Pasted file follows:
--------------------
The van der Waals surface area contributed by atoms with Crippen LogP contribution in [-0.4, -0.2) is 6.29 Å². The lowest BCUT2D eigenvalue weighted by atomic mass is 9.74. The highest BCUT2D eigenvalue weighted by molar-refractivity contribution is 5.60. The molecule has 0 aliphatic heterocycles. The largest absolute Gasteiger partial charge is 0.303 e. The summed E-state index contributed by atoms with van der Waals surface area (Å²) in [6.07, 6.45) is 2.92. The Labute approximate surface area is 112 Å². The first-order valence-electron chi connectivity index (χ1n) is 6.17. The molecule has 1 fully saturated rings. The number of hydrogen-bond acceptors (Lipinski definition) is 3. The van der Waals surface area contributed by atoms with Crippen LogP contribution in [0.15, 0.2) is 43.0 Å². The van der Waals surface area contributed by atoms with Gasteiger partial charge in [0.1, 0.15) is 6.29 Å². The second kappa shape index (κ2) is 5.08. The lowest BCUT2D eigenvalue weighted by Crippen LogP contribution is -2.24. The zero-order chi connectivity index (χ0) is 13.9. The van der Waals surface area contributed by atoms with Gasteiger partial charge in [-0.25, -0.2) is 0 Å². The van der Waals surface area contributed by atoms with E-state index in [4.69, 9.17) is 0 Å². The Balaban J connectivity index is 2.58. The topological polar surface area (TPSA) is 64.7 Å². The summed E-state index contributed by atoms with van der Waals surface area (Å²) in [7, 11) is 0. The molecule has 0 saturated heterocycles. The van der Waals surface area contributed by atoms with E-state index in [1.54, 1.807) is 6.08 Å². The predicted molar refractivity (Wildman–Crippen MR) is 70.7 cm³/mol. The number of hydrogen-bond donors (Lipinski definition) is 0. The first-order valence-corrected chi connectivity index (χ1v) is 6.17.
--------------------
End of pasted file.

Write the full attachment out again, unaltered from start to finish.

The van der Waals surface area contributed by atoms with Crippen LogP contribution in [-0.4, -0.2) is 6.29 Å². The lowest BCUT2D eigenvalue weighted by atomic mass is 9.74. The highest BCUT2D eigenvalue weighted by molar-refractivity contribution is 5.60. The molecule has 0 aliphatic heterocycles. The largest absolute Gasteiger partial charge is 0.303 e. The summed E-state index contributed by atoms with van der Waals surface area (Å²) in [6.07, 6.45) is 2.92. The Labute approximate surface area is 112 Å². The first-order valence-electron chi connectivity index (χ1n) is 6.17. The molecule has 1 fully saturated rings. The number of hydrogen-bond acceptors (Lipinski definition) is 3. The van der Waals surface area contributed by atoms with Crippen LogP contribution in [0.15, 0.2) is 43.0 Å². The van der Waals surface area contributed by atoms with Gasteiger partial charge in [0.1, 0.15) is 6.29 Å². The second kappa shape index (κ2) is 5.08. The lowest BCUT2D eigenvalue weighted by Crippen LogP contribution is -2.24. The zero-order chi connectivity index (χ0) is 13.9. The van der Waals surface area contributed by atoms with Gasteiger partial charge in [-0.25, -0.2) is 0 Å². The van der Waals surface area contributed by atoms with E-state index in [4.69, 9.17) is 0 Å². The Balaban J connectivity index is 2.58. The topological polar surface area (TPSA) is 64.7 Å². The summed E-state index contributed by atoms with van der Waals surface area (Å²) in [7, 11) is 0. The molecule has 0 saturated heterocycles. The van der Waals surface area contributed by atoms with E-state index in [1.54, 1.807) is 6.08 Å². The predicted molar refractivity (Wildman–Crippen MR) is 70.7 cm³/mol. The number of hydrogen-bond donors (Lipinski definition) is 0. The first-order valence-corrected chi connectivity index (χ1v) is 6.17.